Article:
On my way to the SoundSCAPE Festival in Italy, where I’m excited to hear the premiere of my new Sandburg Songs for Tony Arnold and Eastman BroadBand, I’ve made a detour to Berlin, a city that has a special place in my heart as the destination of my first flight (at age 21) and my home for three summers in the International Summer University at the Freie Universität Berlin. It was in Berlin, more than anyplace else, that I experienced the thrills of public transit, understood the true meaning of nightlife, and learned how being in a different place makes us different people. Berlin is also where I studied German, New German Cinema, and later Composition with Samuel Adler. This is Sam’s eleventh and final year teaching students from around the world, and I was happy to meet with him and see that he is as energetic, opinionated, supportive, and wise as ever.
It’s been nine years since I was last here, and the city has changed a lot. The Ostkreuz of my memory—its dark, rusting, haunting presence—is now a modern train station with a huge McDonald’s on one end. The big brand names all have their own stores here now, too, so if I have an emergency and need to buy some Timberlands I can do it in Berlin as well! Everywhere you walk, you hear English being spoken, and there are Mexican, Japanese, Chinese, and Korean restaurants that I never saw before.
One thing that remains the same, however, (in addition to my favorite Eisstand) is the abundance of music being performed, including at the city’s three opera houses. I was pleased to attend a performance of Morton Feldman’s opera, Neither, at the Staatsoper during my visit. I first became familiar with Feldman’s music through my participation in the June in Buffalo festival at SUNY Buffalo in 2009 and 2012, and he is a composer whose music interests me more the more I hear it. I am interested in the ways in which Feldman seems to suspend time through repetition, slight variations, and silence.
Neither, is a kind of anti-opera, lasting only 50 minutes—short by operatic and especially short by Feldman standards, and with only one vocal soloist and a large orchestra. The soprano sings a short text by Samuel Beckett, which is presented with frequent pauses and always in the very highest register. Because of this the vocal part emerges as a kind of additional instrument, a special coloristic veil over the changing textures of the orchestra.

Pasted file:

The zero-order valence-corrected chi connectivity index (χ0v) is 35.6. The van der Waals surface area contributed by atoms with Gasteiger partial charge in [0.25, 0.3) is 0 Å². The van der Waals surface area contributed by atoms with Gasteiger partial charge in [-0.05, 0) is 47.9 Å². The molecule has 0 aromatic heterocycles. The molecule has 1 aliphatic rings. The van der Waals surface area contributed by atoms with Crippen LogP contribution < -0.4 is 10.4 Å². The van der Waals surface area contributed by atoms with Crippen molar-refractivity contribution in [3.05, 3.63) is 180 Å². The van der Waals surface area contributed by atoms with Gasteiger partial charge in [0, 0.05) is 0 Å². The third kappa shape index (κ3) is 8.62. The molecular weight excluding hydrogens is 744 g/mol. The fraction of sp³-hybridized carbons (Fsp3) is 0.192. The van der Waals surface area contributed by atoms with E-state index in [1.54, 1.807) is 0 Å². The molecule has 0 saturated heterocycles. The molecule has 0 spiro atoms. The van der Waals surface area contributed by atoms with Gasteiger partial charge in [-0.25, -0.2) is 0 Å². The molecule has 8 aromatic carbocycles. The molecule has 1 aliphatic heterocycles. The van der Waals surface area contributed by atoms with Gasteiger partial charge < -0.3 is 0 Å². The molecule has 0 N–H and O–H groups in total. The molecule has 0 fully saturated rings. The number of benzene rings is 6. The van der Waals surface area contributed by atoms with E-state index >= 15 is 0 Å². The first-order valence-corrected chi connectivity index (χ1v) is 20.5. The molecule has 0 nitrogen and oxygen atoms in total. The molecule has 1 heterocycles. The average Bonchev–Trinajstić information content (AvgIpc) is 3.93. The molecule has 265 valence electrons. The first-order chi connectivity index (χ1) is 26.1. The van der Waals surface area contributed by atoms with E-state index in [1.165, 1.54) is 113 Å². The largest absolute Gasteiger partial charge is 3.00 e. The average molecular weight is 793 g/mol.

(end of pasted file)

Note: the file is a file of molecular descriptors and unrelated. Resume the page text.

The music develops by moving from one texture or gesture type to another with timespans that often lull the listener into a kind of trance. The trance is only one aspect of the experience, however, for there is also the choice of sequence—of how to move from one element or emphasis to another. Sometimes the change is a slight shift; in other cases, there is a sudden break to something completely new. These successions, like a very slow-motion Stravinsky score, create the real drama in Feldman’s music.
In the Staatsoper production, Neither was preceded by Samuel Beckett’s short play, “Footfalls.” This work, in which a woman paces back-and-forth in a series of nine steps, while having an inner conversation with her mother and with herself, provided a nice compliment to Feldman’s opera. One of the most striking moments of the evening was when Beckett’s play ended and Feldman’s opera began without pause. The back curtain rose with Neither’s opening chord to reveal an increasingly deep stage, in which a single woman pacing with one door on either side eventually became nine women pacing and twelve open doors casting light and shadow across the stage. The choreography of these anonymous women walking in varied patterns across the stage was especially effective in helping to delineate different sections in Feldman’s score. Like an additional layer to his broken treatment of the text, this physical movement offered a visual metaphor for Beckett’s opening words: “to and fro in shadow from inner to outer shadow….”